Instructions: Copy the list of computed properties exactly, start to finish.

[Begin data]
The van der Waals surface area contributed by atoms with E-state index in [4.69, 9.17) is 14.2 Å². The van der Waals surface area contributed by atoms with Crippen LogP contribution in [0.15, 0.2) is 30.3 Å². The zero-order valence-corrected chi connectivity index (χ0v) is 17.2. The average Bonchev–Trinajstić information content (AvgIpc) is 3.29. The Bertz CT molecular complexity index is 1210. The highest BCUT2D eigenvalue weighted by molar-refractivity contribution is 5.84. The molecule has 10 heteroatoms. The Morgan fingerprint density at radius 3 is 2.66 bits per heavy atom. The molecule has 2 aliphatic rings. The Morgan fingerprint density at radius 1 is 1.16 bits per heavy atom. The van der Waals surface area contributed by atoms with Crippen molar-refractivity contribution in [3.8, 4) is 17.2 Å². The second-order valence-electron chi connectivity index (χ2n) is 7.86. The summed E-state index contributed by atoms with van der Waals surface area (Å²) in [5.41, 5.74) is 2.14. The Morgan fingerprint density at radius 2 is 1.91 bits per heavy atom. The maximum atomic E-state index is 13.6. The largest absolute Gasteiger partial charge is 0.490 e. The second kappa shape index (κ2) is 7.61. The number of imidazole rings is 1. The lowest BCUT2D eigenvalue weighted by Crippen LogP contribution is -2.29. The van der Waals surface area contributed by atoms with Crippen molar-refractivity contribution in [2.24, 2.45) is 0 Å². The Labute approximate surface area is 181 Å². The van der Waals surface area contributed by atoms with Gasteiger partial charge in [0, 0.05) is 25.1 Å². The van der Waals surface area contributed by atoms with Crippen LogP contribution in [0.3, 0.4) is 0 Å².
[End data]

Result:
The van der Waals surface area contributed by atoms with E-state index in [4.69, 9.17) is 14.2 Å². The van der Waals surface area contributed by atoms with Crippen LogP contribution in [0.15, 0.2) is 30.3 Å². The zero-order valence-corrected chi connectivity index (χ0v) is 17.2. The average Bonchev–Trinajstić information content (AvgIpc) is 3.29. The Bertz CT molecular complexity index is 1210. The highest BCUT2D eigenvalue weighted by molar-refractivity contribution is 5.84. The molecule has 10 heteroatoms. The Morgan fingerprint density at radius 3 is 2.66 bits per heavy atom. The molecule has 2 aliphatic rings. The Morgan fingerprint density at radius 1 is 1.16 bits per heavy atom. The van der Waals surface area contributed by atoms with Crippen molar-refractivity contribution in [3.8, 4) is 17.2 Å². The second-order valence-electron chi connectivity index (χ2n) is 7.86. The summed E-state index contributed by atoms with van der Waals surface area (Å²) in [5.41, 5.74) is 2.14. The Morgan fingerprint density at radius 2 is 1.91 bits per heavy atom. The maximum atomic E-state index is 13.6. The largest absolute Gasteiger partial charge is 0.490 e. The second kappa shape index (κ2) is 7.61. The number of imidazole rings is 1. The lowest BCUT2D eigenvalue weighted by Crippen LogP contribution is -2.29. The van der Waals surface area contributed by atoms with Crippen molar-refractivity contribution in [2.24, 2.45) is 0 Å². The Labute approximate surface area is 181 Å². The van der Waals surface area contributed by atoms with Gasteiger partial charge in [0, 0.05) is 25.1 Å². The van der Waals surface area contributed by atoms with Crippen LogP contribution in [0.3, 0.4) is 0 Å².